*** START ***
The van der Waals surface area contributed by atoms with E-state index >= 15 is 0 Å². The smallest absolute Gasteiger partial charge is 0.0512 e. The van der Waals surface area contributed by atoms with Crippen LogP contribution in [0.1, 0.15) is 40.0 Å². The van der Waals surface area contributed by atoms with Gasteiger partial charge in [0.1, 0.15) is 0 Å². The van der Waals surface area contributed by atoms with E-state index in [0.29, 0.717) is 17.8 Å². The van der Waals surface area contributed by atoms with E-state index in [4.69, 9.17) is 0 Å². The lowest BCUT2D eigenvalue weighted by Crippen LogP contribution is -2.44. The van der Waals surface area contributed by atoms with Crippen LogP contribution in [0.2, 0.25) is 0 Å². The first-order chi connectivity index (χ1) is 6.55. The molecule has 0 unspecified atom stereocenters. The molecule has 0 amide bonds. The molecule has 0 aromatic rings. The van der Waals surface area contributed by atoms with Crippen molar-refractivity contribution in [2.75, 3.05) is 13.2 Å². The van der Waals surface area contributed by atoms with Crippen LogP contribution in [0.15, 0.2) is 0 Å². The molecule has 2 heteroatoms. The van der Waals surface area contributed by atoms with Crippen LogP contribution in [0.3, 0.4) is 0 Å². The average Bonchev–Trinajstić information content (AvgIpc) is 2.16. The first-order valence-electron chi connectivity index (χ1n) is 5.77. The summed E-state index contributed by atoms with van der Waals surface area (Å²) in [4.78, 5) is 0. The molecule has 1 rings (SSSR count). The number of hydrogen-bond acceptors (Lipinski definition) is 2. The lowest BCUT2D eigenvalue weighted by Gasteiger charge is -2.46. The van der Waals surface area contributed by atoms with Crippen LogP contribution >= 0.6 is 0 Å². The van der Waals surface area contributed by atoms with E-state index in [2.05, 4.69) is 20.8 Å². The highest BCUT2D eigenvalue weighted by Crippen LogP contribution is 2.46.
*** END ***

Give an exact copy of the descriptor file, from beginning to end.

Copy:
The van der Waals surface area contributed by atoms with E-state index >= 15 is 0 Å². The smallest absolute Gasteiger partial charge is 0.0512 e. The van der Waals surface area contributed by atoms with Crippen LogP contribution in [0.1, 0.15) is 40.0 Å². The van der Waals surface area contributed by atoms with Gasteiger partial charge in [0.1, 0.15) is 0 Å². The van der Waals surface area contributed by atoms with E-state index in [0.29, 0.717) is 17.8 Å². The van der Waals surface area contributed by atoms with E-state index in [4.69, 9.17) is 0 Å². The lowest BCUT2D eigenvalue weighted by Crippen LogP contribution is -2.44. The van der Waals surface area contributed by atoms with Crippen LogP contribution in [0.2, 0.25) is 0 Å². The first-order chi connectivity index (χ1) is 6.55. The molecule has 0 unspecified atom stereocenters. The molecule has 0 amide bonds. The molecule has 0 aromatic rings. The van der Waals surface area contributed by atoms with Crippen molar-refractivity contribution in [2.75, 3.05) is 13.2 Å². The van der Waals surface area contributed by atoms with Crippen LogP contribution in [0.15, 0.2) is 0 Å². The molecule has 2 heteroatoms. The van der Waals surface area contributed by atoms with Crippen LogP contribution in [0.3, 0.4) is 0 Å². The average Bonchev–Trinajstić information content (AvgIpc) is 2.16. The first-order valence-electron chi connectivity index (χ1n) is 5.77. The summed E-state index contributed by atoms with van der Waals surface area (Å²) in [4.78, 5) is 0. The molecule has 1 rings (SSSR count). The number of hydrogen-bond acceptors (Lipinski definition) is 2. The lowest BCUT2D eigenvalue weighted by Gasteiger charge is -2.46. The van der Waals surface area contributed by atoms with Crippen LogP contribution >= 0.6 is 0 Å². The van der Waals surface area contributed by atoms with E-state index in [2.05, 4.69) is 20.8 Å². The highest BCUT2D eigenvalue weighted by Crippen LogP contribution is 2.46.